This story appears in the Oct. 7 print edition of Transport Topics.
Freight transportation officials said their companies suffered only minimal effects from the federal government shutdown last week but added they were preparing for disruptions if the budget dispute drags on.
While most federal agencies were shuttered, the Federal Motor Carrier Safety Administration and Federal Highway Administration were among the few continuing normal operations because they are supported by the Highway Trust Fund and not the general budget.
Likewise, U.S. Customs and Border Protection continued processing freight at ports and border crossings because inspectors are exempt for security reasons from the furloughs the shutdown imposed on 800,000 federal workers.
“We can see out the windows, and dockworkers are working, the ships are being loaded and unloaded,” Phillip Sanfield, a spokesman for the Port of Los Angeles, told Transport Topics.
However, the U.S. Department of Transportation said that furloughs would include 18,418 of its 55,468 employees.
Highway construction and maintenance projects have not been affected.
The shutdown comes just as the trucking industry was starting to feel optimistic about the pace of the economic recovery, American Trucking Associations President Bill Graves said.
“We’re clearly concerned, because we think the government shutdown and the potential for ongoing debate over the debt ceiling could really have a very negative impact on consumer confidence and the overall health of the economy,” Graves said during an Oct. 3 television interview. “A lot of tonnage in this country, a lot of product, is moved in support of government functions.
ATA Chief Economist Bob Costello said, “As the economy goes, trucking’s going to go; that’s what it boils down to.”
If the shutdown ends soon and federal workers get their back pay, the effect on the economy will be minimal, Costello said.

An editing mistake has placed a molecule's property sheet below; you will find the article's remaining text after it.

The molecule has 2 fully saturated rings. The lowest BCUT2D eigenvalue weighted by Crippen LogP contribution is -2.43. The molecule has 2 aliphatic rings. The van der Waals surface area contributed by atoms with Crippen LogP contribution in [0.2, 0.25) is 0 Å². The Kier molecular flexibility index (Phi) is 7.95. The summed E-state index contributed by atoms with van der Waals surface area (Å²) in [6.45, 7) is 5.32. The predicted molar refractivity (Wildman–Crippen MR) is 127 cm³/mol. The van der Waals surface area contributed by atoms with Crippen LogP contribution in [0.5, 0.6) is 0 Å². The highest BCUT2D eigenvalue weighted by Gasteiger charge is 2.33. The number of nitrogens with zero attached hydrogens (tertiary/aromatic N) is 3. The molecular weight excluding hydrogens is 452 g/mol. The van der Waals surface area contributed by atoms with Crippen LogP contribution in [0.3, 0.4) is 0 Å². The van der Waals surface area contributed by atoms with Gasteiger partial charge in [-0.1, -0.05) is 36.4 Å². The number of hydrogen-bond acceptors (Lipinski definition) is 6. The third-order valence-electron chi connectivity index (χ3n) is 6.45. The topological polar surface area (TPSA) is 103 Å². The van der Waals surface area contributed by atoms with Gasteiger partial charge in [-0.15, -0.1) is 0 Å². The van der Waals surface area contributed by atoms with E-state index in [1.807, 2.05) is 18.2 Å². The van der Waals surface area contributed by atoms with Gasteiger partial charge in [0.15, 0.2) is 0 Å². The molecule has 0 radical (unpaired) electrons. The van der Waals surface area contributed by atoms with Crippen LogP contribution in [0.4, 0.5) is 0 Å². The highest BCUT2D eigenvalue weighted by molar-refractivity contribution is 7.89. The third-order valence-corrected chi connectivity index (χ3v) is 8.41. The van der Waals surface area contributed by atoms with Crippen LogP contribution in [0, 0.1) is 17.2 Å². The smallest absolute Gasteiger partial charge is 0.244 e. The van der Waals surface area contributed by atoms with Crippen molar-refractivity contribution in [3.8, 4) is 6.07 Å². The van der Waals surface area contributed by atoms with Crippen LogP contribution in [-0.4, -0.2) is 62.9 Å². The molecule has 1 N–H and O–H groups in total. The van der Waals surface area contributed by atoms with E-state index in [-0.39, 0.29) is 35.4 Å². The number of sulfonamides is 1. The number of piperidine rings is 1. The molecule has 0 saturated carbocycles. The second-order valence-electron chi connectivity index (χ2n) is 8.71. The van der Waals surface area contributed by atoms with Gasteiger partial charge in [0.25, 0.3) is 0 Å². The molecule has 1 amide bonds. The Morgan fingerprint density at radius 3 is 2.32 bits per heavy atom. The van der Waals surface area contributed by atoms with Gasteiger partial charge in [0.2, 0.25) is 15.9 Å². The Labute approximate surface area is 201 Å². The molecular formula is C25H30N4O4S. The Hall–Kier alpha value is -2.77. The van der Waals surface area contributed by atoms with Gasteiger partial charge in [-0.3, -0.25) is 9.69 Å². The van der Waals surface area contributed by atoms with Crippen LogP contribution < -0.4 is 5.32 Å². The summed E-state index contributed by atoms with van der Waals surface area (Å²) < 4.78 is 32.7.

Chris Christopher, an economist at IHS Global Insight, noted that back-to-school spending was disappointing, and a long shutdown could lower consumer confidence. That, in turn, could dampen retail sales, leading shippers to hold off moving freight to store shelves from warehouses.
“There’s about 700,000 to 800,000 workers that are not going to work, so less gasoline” is being sold and they aren’t going out to lunch, he added.
The prospect of a long shutdown was especially worrisome to truckers doing business with the government.
“We do have an increasing concern over moves related to military families,” said Paul Oakley, senior vice president of government and military affairs at the American Moving and Storage Association.
“As I understand it, we are carrying out the moves that are already in the pipeline, but [the military is] not booking additional moves and . . . we are not sure we are going to be paid for the moves that are already in the pipeline,” Oakley said.
Up to 25% of the moving industry’s business is related to the military, he estimated.
Most of those moving freight last week, however, said that the shutdown was not yet producing visible effects.
Large carriers routinely at the ports and border crossings, such as FedEx Corp. and UPS Inc., said as of Oct. 2 they had not suffered any slowdowns.
Martin Rojas, vice president for security and operations at American Trucking Associations, said he was tracking truck activity at the Mexican and Canadian borders and found activity normal.
“We are not at this point able to identify any impacts,” said Holly Arthur, a spokeswoman for the Association of American Railroads. “The issue for freight railroads will likely come down the line if the shutdown is long term and has an impact on consumer confidence and our customers.”
In Canada, however, truckers worried about the possibility of a long-term U.S. budget impasse.
“The threat right now is uncertainty — at the border and in terms of the economic impact,” said David Bradley, president of the Canadian Trucking Alliance. “However, it is still far too early to get a handle on things, and we hope that saner heads will prevail and a deal gets done in the next few days.”
“The border is a huge priority for us, and we will be monitoring developments as they happen,” he said.
As a result of the shutdown, the National Transportation Safety Board said it would not send investigators to the site of a bus crash in Tennessee in which eight people were killed and 14 injured.
The Oct. 2 incident also involved a tractor-trailer and a sport utility vehicle, and the truck driver was among the dead.
In addition, some personnel in the federal Pipeline and Hazardous Materials Safety Administration, which oversees hazardous materials shipping, were furloughed.